• Immersion into your own direct experiences without outside distractions.
  • Respite.
  •  _______________________ 
  •  _______________________ 
  •  _______________________ 

In reply, one student said, "I plan to have a Saturday."  We all laughed.
This was a funny joke because class discussion has included the concepts of non-judgment, content-neutral acceptance, and unconditional kind regard (aka unconditional love).  For a couple of weeks now, as part of saying goodbye at the end of class, we have been telling each other "have a week" instead of "have a good week."

"I plan to have a Saturday" is not only a funny joke, it is actually an excellent intention for a mindfulness retreat.  (Not that I'm judging anything as excellent...  haha.)  For some MBSR students there can be expectations or fears about participating in a full day of mindfulness. Part of the "curriculum of the moment " is to be aware of the expectations/fears as thoughts about the future.

We have all had our Saturdays week after week, year after year, for as long as we've been alive. In truth, the basic difference between the retreat this Saturday and any other Saturday is that we will be paying attention to it moment by moment.  The difference will be the quality of our attention, but the day will be similar to any day. It will be just one more Saturday within a lifetime of Saturdays. 

From a time-based perspective, the seven hours will unfold in sixty second minutes, just as any seven hours do.  From a body-based perspective, there will be stillness and then movement overlapping with movement and then stillness, as there always is for the body. The formal practices will unfold according to the schedule I have written out, or not according to any prepared plan in the way that they do. 
We will arrive in the room.
I will speak words descrbing the practice.
We will engage in practice. The mind will wander.  We will escort the focus back to the practice.  Or not. As is possible. 
Saturday will happen, as it happens. 

Tuesday, November 1, 2011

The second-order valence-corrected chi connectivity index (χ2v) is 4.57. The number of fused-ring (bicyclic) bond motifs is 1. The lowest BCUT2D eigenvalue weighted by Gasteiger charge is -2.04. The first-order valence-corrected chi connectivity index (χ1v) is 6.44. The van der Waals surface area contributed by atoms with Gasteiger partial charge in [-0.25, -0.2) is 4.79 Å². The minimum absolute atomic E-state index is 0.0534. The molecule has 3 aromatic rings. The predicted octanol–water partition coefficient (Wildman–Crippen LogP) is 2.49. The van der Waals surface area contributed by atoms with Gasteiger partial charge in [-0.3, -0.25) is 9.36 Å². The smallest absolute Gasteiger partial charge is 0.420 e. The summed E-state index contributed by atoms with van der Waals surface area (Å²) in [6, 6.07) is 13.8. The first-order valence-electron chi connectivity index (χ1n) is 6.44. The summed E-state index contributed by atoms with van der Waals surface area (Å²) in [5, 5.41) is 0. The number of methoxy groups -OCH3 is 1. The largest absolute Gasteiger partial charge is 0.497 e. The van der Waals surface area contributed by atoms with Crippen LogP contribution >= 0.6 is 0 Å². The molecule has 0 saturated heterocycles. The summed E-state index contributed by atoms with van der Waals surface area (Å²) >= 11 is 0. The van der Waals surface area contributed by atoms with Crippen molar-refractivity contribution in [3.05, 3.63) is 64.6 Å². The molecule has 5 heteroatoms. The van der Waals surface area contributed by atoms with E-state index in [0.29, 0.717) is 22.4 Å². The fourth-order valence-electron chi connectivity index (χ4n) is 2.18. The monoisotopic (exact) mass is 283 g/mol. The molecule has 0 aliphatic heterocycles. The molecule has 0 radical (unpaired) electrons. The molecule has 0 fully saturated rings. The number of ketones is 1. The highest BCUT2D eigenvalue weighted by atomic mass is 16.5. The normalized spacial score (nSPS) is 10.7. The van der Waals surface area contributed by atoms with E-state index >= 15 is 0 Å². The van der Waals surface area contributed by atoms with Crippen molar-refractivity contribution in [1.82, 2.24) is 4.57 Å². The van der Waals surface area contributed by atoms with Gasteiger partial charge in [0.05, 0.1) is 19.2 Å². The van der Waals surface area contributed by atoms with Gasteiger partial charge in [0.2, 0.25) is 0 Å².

Mindfulness is not enough.

Think about a toolbox. In any toolbox, a screwdriver is great. A screwdriver is even essential.  A tool box could be considered incomplete if it doesn't include a screwdriver.  But a screwdriver is not enough in order to consider your tool box complete.  A screwdriver alone couldn't handle all of your handyperson needs. 

Here we are in week number 5 of the fall MBSR series.  And the theme that I'm seeing arise for the students is that mindfulness by itself is not fulfilling all their needs.  Mindfulness is an essential part of the "toolbox" of life, but it cannot address everything.  During this week's classes, we discussed some of the other tools that are essential: compassion, humor, kindness, self-care, established coping mechanisms, therapy, therapeutic drugs,  friendships, social networks, family and chosen family, and more...

I asked the class, "How many people here signed up for this program because they wanted to fix a specific thing in their life?"  All but one person raised their hands.
And then, when I asked the class, "How many people here are not getting exactly what they signed up for?"  Again, all but one raised their hands. (And it was a different one person.)
This realization created some laughter. Everyone in class is getting a lot out of class. They show up every week because of the rich rewards they are receiving from this work of mindfulness training. But most of them are being surprised that they are getting something very different than what they expected.  Some of them are being happily surprised that there is a form of what they would have once called "failure" that can be accepted as part of the larger picture of having a full life.